Scammers often resort to text messages rather than emails when contacting a potential candidate because texts don’t blow off their cover right away. Often times, scammers, eager to gain goodwill and trust, tend to brag and create an inflated image of their business. Customarily, employees with big companies are given access to their individual enterprise account. Because their affiliation with a billion-dollar business does not exist, scammers have to use either a commercial email account or other methods of communication. Since commercial email services have become so intelligent to identify and filter spams these days, scammers probably avoid using a commercial email account for fear of looking suspicious and alarming the recipient.
Pay attention to messages received, and messages that are grammatically flawed and inconsistent raise a red flag. For example, the text messages on the right were reminders that I got from a “company” on the same day, the one above in the morning and the one below in the evening. In the morning message, the Regional Manager was supposed to be the interviewer. However, in a matter of a few hours, she was replaced by RVP. Also, notice the Zoom links are different too. Though the messages share the resemblance of many business communications, their lack of accuracy and inconsistency, two of the most valued features in workplace communication, is indicative of a suspicious nature.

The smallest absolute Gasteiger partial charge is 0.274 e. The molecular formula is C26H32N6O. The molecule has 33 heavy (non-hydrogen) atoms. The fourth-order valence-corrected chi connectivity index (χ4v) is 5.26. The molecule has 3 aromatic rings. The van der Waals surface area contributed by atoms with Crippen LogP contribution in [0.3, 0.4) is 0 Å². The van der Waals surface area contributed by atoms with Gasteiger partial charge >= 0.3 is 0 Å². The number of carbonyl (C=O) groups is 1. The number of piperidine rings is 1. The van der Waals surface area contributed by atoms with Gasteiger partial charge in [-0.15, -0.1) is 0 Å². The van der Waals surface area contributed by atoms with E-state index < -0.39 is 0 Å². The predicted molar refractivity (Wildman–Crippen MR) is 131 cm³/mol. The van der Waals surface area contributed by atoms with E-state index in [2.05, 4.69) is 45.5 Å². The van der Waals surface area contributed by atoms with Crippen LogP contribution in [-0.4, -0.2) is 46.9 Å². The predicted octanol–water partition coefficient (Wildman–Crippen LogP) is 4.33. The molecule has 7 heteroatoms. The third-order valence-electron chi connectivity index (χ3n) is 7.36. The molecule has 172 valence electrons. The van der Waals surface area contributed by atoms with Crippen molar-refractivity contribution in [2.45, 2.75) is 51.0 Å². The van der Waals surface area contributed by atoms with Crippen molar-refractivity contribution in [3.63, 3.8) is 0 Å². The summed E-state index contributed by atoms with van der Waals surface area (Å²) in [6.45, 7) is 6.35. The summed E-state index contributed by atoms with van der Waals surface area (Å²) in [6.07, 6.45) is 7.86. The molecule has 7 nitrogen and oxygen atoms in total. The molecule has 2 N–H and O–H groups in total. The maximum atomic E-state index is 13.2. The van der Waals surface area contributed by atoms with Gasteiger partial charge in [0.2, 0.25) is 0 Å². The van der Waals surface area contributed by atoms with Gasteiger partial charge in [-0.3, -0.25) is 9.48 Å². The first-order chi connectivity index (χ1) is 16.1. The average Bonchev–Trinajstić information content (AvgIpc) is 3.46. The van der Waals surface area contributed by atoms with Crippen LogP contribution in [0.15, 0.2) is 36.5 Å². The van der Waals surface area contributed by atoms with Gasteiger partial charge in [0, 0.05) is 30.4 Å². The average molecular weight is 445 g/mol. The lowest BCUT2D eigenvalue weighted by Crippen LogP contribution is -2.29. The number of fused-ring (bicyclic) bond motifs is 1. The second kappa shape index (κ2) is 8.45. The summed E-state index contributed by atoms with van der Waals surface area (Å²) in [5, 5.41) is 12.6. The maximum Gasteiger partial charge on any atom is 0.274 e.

The interview lacks its proper formality
A job interview is a conversation between a job applicant and one or more representatives of an employer, conducted to assess whether the applicant’s cumulative experiences and skills will allow them to perform duties on the job once hired. It is carried out in various ways including over-the-phone, online, and in-person, depending on the stage of the hiring process and the employer’s screening procedures. Interviews are no joke. Anybody who has been through one can attest to that. The interviewee is eager to impress and scrambles to respond to interviewer’s probing questions with tact. Likewise, the interviewer is no less serious about the interview, during which they will have to discern the validity and legitimacy of what the interviewee has stated about their skill level and past experiences within a limited time. Because interviews have such high stakes, the interviewer follows specific conventions and rules to recruit talents. Though variation between companies does exist, rarely do recruiters veer off of the typical recruiting protocol.
Commonly, if a company is interested in you after reviewing your job application, its HR recruiters will reach out to touch base, followed by a formal interview if the conversation goes smoothly. If you receive an email with an unsolicited job offer, promising either immediate employment or a ridiculous salary regardless of prior experience, it is most likely a job scam. If you don’t recall submitting an application to a company, you’d better not to respond to its solicitation. Some scammers will even post fake job ads through well-known job boards (e.g., Indeed, ZipRecruiter) to convince a job seeker to interview.